or…

2. The reason behind his insanely high ‘damages’ is the same as similar demands in other lawsuits, a threat designed to make settling look better. Pay him a couple grand to go away, or take it to court and pay even more just fighting the matter. And who knows, if he manages to find a judge that’s taken a blow to the head recently, he might even win a case.

Scote (profile) says:


In this case, Plaintiff seeks punitive damages totaling 1250 times more than his claimed compensatory damages. Indeed, even if Plaintiff only claimed punitive damages of $75,000, the resulting ratio of 375 to one would still run afoul of the Due Process Clause. “

If only more judges would apply the due process clause to the equally outrageous $750-150,000 statutory damages demands by copyright trolls.

Mason Wheeler (profile) says:

On the one hand, ugh, obnoxious frivolous lawsuit.

On the other hand… I kinda hope he wins.

No, no, bear with me here. It would be really awesome to see a precedent set in which the use of an automated system to take down legitimate content became an actionable tort punishable by some really serious damages. That is exactly the ruling that we’ve been needing for several years now, ever since ContentID came out if not longer.

…which is probably why it’ll never happen. But hey, we can still dream, right?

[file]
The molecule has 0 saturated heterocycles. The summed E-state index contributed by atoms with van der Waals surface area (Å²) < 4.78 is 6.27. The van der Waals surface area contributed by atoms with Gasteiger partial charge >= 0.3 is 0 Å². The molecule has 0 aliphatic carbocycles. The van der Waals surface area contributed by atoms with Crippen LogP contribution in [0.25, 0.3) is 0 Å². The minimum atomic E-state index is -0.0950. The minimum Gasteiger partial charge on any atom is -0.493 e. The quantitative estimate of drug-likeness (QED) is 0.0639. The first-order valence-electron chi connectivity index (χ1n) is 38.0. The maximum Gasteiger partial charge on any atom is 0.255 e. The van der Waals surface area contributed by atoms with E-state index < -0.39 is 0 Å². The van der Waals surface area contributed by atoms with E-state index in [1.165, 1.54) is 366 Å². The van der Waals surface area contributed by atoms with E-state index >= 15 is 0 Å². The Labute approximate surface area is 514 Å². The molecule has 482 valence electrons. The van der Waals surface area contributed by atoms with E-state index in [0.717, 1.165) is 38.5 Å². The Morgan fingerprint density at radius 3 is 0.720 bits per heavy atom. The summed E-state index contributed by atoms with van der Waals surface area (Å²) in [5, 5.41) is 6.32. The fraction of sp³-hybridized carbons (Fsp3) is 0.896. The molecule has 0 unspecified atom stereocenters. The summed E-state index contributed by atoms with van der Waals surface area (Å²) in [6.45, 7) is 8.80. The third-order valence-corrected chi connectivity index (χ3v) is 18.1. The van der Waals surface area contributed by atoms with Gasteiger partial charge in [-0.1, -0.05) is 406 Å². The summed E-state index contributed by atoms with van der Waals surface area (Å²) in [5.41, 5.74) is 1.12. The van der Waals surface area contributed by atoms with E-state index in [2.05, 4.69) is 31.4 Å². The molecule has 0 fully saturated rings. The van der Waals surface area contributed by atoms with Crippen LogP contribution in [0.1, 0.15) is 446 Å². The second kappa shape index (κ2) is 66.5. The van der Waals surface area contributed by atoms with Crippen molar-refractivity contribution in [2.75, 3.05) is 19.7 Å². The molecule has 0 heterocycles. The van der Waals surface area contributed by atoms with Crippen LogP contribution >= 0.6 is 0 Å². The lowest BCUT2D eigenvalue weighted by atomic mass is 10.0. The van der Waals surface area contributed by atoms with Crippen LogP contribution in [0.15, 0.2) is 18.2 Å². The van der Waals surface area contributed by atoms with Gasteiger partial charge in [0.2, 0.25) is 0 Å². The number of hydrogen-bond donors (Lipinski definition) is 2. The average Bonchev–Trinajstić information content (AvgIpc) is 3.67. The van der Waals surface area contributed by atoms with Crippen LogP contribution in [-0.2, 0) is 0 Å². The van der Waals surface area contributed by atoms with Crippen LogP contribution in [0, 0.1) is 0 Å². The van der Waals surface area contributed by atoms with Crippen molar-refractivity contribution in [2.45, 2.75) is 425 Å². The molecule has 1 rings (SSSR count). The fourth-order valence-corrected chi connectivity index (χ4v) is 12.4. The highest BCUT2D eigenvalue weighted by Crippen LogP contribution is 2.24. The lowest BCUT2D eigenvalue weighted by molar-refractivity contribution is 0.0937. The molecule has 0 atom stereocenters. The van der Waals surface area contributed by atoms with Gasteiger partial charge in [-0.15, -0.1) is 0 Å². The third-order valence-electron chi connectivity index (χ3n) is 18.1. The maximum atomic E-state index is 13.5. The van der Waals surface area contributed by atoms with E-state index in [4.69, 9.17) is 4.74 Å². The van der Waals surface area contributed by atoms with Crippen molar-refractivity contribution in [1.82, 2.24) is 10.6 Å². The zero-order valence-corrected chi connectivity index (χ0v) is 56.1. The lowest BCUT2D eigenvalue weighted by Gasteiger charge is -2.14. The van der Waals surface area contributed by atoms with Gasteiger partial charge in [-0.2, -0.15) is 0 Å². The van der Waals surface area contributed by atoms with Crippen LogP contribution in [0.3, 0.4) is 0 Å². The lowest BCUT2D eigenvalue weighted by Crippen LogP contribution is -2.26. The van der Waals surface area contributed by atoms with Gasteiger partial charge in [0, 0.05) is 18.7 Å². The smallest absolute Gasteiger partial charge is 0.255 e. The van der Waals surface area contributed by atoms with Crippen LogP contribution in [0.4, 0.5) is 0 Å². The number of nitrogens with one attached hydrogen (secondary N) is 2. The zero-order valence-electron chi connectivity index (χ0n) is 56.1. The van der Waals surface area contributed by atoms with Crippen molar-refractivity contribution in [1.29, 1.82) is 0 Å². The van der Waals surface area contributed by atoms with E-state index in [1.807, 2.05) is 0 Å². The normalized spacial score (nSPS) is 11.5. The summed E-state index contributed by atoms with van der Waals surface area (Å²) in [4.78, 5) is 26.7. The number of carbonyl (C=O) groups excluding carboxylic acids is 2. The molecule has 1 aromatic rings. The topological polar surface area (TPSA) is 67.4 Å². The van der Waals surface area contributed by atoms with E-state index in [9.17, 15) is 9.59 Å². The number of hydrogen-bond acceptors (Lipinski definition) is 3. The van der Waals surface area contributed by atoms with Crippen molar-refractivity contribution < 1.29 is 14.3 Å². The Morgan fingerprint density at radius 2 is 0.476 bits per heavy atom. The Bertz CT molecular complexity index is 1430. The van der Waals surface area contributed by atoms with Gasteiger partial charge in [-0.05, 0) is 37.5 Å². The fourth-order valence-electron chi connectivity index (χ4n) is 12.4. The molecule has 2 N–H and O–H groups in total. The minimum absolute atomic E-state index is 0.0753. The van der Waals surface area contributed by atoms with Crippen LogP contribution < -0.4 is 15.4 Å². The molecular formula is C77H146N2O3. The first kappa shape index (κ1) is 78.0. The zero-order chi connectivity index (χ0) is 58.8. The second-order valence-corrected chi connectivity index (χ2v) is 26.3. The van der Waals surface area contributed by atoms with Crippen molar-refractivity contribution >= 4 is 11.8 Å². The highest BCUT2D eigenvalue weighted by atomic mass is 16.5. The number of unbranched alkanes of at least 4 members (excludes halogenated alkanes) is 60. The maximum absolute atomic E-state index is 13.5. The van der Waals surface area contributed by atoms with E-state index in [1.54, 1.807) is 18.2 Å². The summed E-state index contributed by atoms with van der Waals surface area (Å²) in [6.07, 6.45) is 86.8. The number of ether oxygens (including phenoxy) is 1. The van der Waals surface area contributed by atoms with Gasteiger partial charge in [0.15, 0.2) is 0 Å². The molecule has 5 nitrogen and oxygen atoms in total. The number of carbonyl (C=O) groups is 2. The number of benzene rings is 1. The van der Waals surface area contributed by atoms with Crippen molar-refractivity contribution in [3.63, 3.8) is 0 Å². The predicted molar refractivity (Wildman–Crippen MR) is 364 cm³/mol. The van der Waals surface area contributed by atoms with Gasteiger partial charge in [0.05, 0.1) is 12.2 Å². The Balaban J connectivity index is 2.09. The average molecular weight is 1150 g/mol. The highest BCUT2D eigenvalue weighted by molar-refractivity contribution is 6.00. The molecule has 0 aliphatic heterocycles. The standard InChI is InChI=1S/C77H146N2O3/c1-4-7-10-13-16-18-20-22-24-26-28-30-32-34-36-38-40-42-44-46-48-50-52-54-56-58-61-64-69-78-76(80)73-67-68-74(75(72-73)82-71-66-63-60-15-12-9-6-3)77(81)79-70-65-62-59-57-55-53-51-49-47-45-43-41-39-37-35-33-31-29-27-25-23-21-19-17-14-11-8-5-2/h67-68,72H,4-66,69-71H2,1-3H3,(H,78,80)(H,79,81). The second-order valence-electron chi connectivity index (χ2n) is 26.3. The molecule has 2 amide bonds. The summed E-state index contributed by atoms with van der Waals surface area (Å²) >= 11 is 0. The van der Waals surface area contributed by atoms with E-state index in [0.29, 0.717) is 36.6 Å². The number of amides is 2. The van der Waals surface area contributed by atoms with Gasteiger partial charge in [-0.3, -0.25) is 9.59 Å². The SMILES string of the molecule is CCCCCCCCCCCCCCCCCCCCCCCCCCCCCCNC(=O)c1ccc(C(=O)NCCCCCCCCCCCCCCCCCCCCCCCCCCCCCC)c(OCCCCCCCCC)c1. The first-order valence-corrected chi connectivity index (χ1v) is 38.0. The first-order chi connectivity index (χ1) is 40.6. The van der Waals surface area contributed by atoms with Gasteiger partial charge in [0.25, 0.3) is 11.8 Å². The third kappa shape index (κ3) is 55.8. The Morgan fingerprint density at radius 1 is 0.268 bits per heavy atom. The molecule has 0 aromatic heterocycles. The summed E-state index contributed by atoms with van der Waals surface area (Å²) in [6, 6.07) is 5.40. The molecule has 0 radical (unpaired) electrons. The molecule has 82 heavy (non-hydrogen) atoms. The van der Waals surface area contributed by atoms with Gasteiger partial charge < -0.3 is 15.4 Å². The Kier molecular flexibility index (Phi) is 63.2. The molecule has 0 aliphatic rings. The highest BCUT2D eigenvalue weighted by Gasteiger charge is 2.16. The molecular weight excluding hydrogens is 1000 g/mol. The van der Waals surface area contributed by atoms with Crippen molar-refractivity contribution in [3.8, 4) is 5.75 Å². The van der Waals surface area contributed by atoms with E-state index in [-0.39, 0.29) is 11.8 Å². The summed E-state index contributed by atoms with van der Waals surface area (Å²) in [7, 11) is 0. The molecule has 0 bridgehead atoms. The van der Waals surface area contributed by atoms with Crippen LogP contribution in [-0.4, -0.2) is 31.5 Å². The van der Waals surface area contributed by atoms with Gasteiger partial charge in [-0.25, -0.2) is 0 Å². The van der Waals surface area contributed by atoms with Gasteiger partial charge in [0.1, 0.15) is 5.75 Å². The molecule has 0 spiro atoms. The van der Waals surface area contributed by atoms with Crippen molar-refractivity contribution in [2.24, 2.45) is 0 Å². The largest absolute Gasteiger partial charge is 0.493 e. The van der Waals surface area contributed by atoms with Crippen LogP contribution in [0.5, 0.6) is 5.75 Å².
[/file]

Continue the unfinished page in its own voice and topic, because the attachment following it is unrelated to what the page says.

Anonymous Coward says:

But the terms and conditions he agreed to plainly point out — like so many do — that these can and will change without notice.

No. You can’t take money from someone and then change your terms after the fact. Once they took his money they did have an obligation to him. Not a $325,000,000 obligation, though. The lawsuit is still ridiculous.

Interestingly, if the company had insisted on an actual DMCA notice, instead of relying on broken automated takedowns, they’d be immune from liability. Not that they have a ton to worry about here.

Scote (profile) says:

Re: Dunno

I think these “we can change the terms” contracts aren’t contracts at all, since the terms aren’t actually agreed upon. However, as with month to month leases and cell phone contracts, contracts can be written such that you have 30 days or some other limited term to object to the changes, and otherwise you will be considered to have consented to them. I don’t know if his situation A) requires any changes whatsoever to the contract for him to have a zero chance in hell of winning a lawsuit or B) the company actually did change the terms in a way applicable to this suit.

Go Ronald says:

Bend over you nasty corporate dickheads.

If corporations can sue governments for loss of projected profits, even though they have not sovereignty, then why can’t a person sue corporations who have breached the trust and acted in bad faith with bad faith tos written unconscienably. Like Ronald said, “He would have been a star.”